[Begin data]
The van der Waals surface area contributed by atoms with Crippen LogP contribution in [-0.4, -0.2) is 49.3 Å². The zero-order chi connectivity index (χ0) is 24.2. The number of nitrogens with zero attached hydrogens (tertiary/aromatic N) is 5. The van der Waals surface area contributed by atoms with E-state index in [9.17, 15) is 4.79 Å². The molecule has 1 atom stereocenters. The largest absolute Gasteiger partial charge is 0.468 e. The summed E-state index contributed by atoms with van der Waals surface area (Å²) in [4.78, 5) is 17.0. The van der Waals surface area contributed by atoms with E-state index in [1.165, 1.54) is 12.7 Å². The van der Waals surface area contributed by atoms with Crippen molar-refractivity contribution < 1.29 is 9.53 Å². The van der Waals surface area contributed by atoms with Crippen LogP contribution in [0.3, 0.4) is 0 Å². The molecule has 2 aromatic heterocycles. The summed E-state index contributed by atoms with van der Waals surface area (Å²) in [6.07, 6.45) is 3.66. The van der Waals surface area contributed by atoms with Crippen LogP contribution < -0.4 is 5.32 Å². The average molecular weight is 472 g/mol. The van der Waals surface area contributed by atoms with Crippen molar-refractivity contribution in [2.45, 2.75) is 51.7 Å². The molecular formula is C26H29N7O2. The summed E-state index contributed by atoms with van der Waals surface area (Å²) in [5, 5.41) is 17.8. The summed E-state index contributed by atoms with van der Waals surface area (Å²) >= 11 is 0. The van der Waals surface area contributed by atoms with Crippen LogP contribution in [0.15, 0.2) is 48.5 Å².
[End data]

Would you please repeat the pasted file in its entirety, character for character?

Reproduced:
The van der Waals surface area contributed by atoms with Crippen LogP contribution in [-0.4, -0.2) is 49.3 Å². The zero-order chi connectivity index (χ0) is 24.2. The number of nitrogens with zero attached hydrogens (tertiary/aromatic N) is 5. The van der Waals surface area contributed by atoms with E-state index in [9.17, 15) is 4.79 Å². The molecule has 1 atom stereocenters. The largest absolute Gasteiger partial charge is 0.468 e. The summed E-state index contributed by atoms with van der Waals surface area (Å²) in [4.78, 5) is 17.0. The van der Waals surface area contributed by atoms with E-state index in [1.165, 1.54) is 12.7 Å². The van der Waals surface area contributed by atoms with Crippen molar-refractivity contribution < 1.29 is 9.53 Å². The van der Waals surface area contributed by atoms with Crippen LogP contribution in [0.3, 0.4) is 0 Å². The molecule has 2 aromatic heterocycles. The summed E-state index contributed by atoms with van der Waals surface area (Å²) in [6.07, 6.45) is 3.66. The van der Waals surface area contributed by atoms with Crippen LogP contribution < -0.4 is 5.32 Å². The average molecular weight is 472 g/mol. The van der Waals surface area contributed by atoms with Crippen molar-refractivity contribution in [2.45, 2.75) is 51.7 Å². The molecular formula is C26H29N7O2. The summed E-state index contributed by atoms with van der Waals surface area (Å²) in [5, 5.41) is 17.8. The summed E-state index contributed by atoms with van der Waals surface area (Å²) >= 11 is 0. The van der Waals surface area contributed by atoms with Crippen LogP contribution in [0.15, 0.2) is 48.5 Å².